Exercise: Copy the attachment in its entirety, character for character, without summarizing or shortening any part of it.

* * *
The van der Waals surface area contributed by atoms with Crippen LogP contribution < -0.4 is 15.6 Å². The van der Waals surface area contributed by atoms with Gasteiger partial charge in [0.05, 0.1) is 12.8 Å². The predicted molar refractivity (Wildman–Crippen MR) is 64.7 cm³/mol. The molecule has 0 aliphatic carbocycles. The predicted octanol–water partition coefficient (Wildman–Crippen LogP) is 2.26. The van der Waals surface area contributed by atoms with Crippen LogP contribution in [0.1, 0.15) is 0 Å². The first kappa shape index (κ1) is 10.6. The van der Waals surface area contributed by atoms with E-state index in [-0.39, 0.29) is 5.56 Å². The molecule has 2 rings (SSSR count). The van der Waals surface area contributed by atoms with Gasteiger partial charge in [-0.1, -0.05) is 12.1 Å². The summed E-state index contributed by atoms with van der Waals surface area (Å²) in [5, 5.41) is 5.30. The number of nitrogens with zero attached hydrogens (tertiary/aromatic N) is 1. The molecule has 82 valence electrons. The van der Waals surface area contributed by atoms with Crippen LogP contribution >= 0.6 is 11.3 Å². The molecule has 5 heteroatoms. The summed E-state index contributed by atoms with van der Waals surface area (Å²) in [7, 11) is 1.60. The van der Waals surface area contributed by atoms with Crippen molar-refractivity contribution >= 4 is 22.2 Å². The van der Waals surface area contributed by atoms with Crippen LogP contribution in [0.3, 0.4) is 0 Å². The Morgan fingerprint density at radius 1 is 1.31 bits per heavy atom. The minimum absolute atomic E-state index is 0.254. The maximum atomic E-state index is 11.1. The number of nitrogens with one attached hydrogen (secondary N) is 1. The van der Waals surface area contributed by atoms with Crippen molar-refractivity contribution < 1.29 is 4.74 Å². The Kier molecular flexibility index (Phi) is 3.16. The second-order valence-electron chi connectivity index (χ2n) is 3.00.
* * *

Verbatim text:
The van der Waals surface area contributed by atoms with Crippen LogP contribution < -0.4 is 15.6 Å². The van der Waals surface area contributed by atoms with Gasteiger partial charge in [0.05, 0.1) is 12.8 Å². The predicted molar refractivity (Wildman–Crippen MR) is 64.7 cm³/mol. The molecule has 0 aliphatic carbocycles. The predicted octanol–water partition coefficient (Wildman–Crippen LogP) is 2.26. The van der Waals surface area contributed by atoms with Crippen LogP contribution in [0.1, 0.15) is 0 Å². The first kappa shape index (κ1) is 10.6. The van der Waals surface area contributed by atoms with E-state index in [-0.39, 0.29) is 5.56 Å². The molecule has 2 rings (SSSR count). The van der Waals surface area contributed by atoms with Gasteiger partial charge in [-0.1, -0.05) is 12.1 Å². The summed E-state index contributed by atoms with van der Waals surface area (Å²) in [5, 5.41) is 5.30. The number of nitrogens with zero attached hydrogens (tertiary/aromatic N) is 1. The molecule has 82 valence electrons. The van der Waals surface area contributed by atoms with Crippen LogP contribution >= 0.6 is 11.3 Å². The molecule has 5 heteroatoms. The summed E-state index contributed by atoms with van der Waals surface area (Å²) in [7, 11) is 1.60. The van der Waals surface area contributed by atoms with Crippen molar-refractivity contribution >= 4 is 22.2 Å². The van der Waals surface area contributed by atoms with Crippen LogP contribution in [0.3, 0.4) is 0 Å². The Morgan fingerprint density at radius 1 is 1.31 bits per heavy atom. The minimum absolute atomic E-state index is 0.254. The maximum atomic E-state index is 11.1. The number of nitrogens with one attached hydrogen (secondary N) is 1. The van der Waals surface area contributed by atoms with Crippen molar-refractivity contribution < 1.29 is 4.74 Å². The Kier molecular flexibility index (Phi) is 3.16. The second-order valence-electron chi connectivity index (χ2n) is 3.00.